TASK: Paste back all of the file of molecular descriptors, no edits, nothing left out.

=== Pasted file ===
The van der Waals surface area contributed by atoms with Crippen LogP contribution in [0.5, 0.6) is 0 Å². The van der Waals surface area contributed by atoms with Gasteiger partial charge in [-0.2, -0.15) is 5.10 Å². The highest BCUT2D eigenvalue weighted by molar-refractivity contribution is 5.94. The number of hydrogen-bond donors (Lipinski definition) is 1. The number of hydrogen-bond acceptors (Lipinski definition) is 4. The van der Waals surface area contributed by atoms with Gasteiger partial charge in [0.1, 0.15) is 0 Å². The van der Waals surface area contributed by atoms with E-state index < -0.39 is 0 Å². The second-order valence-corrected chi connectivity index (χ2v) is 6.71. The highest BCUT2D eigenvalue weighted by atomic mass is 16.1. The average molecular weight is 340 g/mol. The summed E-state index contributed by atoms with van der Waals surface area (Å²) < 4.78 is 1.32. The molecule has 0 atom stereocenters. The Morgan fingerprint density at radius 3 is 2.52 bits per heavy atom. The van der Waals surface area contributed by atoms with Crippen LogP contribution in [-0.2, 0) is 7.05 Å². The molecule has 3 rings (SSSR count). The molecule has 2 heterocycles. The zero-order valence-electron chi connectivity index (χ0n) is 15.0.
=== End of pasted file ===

The van der Waals surface area contributed by atoms with Crippen LogP contribution in [0.5, 0.6) is 0 Å². The van der Waals surface area contributed by atoms with Gasteiger partial charge in [-0.2, -0.15) is 5.10 Å². The highest BCUT2D eigenvalue weighted by molar-refractivity contribution is 5.94. The number of hydrogen-bond donors (Lipinski definition) is 1. The number of hydrogen-bond acceptors (Lipinski definition) is 4. The van der Waals surface area contributed by atoms with Gasteiger partial charge in [0.1, 0.15) is 0 Å². The van der Waals surface area contributed by atoms with E-state index < -0.39 is 0 Å². The second-order valence-corrected chi connectivity index (χ2v) is 6.71. The highest BCUT2D eigenvalue weighted by atomic mass is 16.1. The average molecular weight is 340 g/mol. The summed E-state index contributed by atoms with van der Waals surface area (Å²) < 4.78 is 1.32. The molecule has 0 atom stereocenters. The Morgan fingerprint density at radius 3 is 2.52 bits per heavy atom. The van der Waals surface area contributed by atoms with Crippen LogP contribution in [-0.2, 0) is 7.05 Å². The molecule has 3 rings (SSSR count). The molecule has 2 heterocycles. The zero-order valence-electron chi connectivity index (χ0n) is 15.0.